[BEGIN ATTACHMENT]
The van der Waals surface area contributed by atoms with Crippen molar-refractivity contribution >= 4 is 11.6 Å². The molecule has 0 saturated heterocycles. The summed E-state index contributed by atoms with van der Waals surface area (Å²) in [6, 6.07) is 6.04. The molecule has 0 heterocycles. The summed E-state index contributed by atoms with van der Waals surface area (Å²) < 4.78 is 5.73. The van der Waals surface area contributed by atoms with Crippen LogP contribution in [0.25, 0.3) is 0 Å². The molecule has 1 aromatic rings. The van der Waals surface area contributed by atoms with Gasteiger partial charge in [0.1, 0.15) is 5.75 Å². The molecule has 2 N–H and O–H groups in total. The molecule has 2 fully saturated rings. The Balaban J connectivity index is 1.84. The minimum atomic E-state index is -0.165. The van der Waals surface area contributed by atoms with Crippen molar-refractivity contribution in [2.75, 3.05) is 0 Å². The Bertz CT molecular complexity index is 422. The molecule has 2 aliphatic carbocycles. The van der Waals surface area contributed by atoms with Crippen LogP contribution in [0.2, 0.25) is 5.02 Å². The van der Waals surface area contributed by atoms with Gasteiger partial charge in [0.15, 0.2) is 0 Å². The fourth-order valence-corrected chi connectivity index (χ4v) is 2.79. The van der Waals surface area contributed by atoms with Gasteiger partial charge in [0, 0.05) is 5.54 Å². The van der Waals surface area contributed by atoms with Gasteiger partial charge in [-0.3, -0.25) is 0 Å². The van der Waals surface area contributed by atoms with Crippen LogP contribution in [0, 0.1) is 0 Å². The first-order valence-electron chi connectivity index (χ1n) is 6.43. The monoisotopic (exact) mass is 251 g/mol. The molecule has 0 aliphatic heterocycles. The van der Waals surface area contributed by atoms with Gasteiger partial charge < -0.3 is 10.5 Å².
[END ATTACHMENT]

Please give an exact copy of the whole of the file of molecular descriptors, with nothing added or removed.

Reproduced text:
The van der Waals surface area contributed by atoms with Crippen molar-refractivity contribution >= 4 is 11.6 Å². The molecule has 0 saturated heterocycles. The summed E-state index contributed by atoms with van der Waals surface area (Å²) in [6, 6.07) is 6.04. The molecule has 0 heterocycles. The summed E-state index contributed by atoms with van der Waals surface area (Å²) < 4.78 is 5.73. The van der Waals surface area contributed by atoms with Crippen LogP contribution in [0.25, 0.3) is 0 Å². The molecule has 1 aromatic rings. The van der Waals surface area contributed by atoms with Gasteiger partial charge in [0.1, 0.15) is 5.75 Å². The molecule has 2 N–H and O–H groups in total. The molecule has 2 fully saturated rings. The Balaban J connectivity index is 1.84. The minimum atomic E-state index is -0.165. The van der Waals surface area contributed by atoms with Crippen molar-refractivity contribution in [2.75, 3.05) is 0 Å². The Bertz CT molecular complexity index is 422. The molecule has 2 aliphatic carbocycles. The van der Waals surface area contributed by atoms with Crippen LogP contribution in [0.2, 0.25) is 5.02 Å². The van der Waals surface area contributed by atoms with Gasteiger partial charge in [0.15, 0.2) is 0 Å². The fourth-order valence-corrected chi connectivity index (χ4v) is 2.79. The van der Waals surface area contributed by atoms with Gasteiger partial charge in [0, 0.05) is 5.54 Å². The van der Waals surface area contributed by atoms with Gasteiger partial charge in [-0.3, -0.25) is 0 Å². The van der Waals surface area contributed by atoms with Crippen LogP contribution in [0, 0.1) is 0 Å². The first-order valence-electron chi connectivity index (χ1n) is 6.43. The monoisotopic (exact) mass is 251 g/mol. The molecule has 0 aliphatic heterocycles. The van der Waals surface area contributed by atoms with Gasteiger partial charge < -0.3 is 10.5 Å².